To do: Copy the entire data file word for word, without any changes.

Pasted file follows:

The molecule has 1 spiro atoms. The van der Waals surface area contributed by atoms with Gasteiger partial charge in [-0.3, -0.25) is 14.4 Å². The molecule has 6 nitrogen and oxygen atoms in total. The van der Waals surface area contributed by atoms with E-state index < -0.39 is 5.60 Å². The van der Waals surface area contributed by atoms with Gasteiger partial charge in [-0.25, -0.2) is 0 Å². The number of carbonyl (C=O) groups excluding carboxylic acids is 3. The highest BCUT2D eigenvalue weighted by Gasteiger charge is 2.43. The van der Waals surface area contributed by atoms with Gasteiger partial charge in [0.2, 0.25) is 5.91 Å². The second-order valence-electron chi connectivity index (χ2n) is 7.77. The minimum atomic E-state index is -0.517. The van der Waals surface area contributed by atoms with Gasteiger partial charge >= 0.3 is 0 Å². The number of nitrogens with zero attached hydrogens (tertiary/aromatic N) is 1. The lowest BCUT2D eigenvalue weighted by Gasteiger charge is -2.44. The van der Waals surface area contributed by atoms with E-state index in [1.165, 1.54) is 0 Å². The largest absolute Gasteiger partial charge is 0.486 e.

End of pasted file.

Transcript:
The molecule has 1 spiro atoms. The van der Waals surface area contributed by atoms with Gasteiger partial charge in [-0.3, -0.25) is 14.4 Å². The molecule has 6 nitrogen and oxygen atoms in total. The van der Waals surface area contributed by atoms with E-state index < -0.39 is 5.60 Å². The van der Waals surface area contributed by atoms with Gasteiger partial charge in [-0.25, -0.2) is 0 Å². The number of carbonyl (C=O) groups excluding carboxylic acids is 3. The highest BCUT2D eigenvalue weighted by Gasteiger charge is 2.43. The van der Waals surface area contributed by atoms with Gasteiger partial charge in [0.2, 0.25) is 5.91 Å². The second-order valence-electron chi connectivity index (χ2n) is 7.77. The minimum atomic E-state index is -0.517. The van der Waals surface area contributed by atoms with Gasteiger partial charge >= 0.3 is 0 Å². The number of nitrogens with zero attached hydrogens (tertiary/aromatic N) is 1. The lowest BCUT2D eigenvalue weighted by Gasteiger charge is -2.44. The van der Waals surface area contributed by atoms with E-state index in [1.165, 1.54) is 0 Å². The largest absolute Gasteiger partial charge is 0.486 e.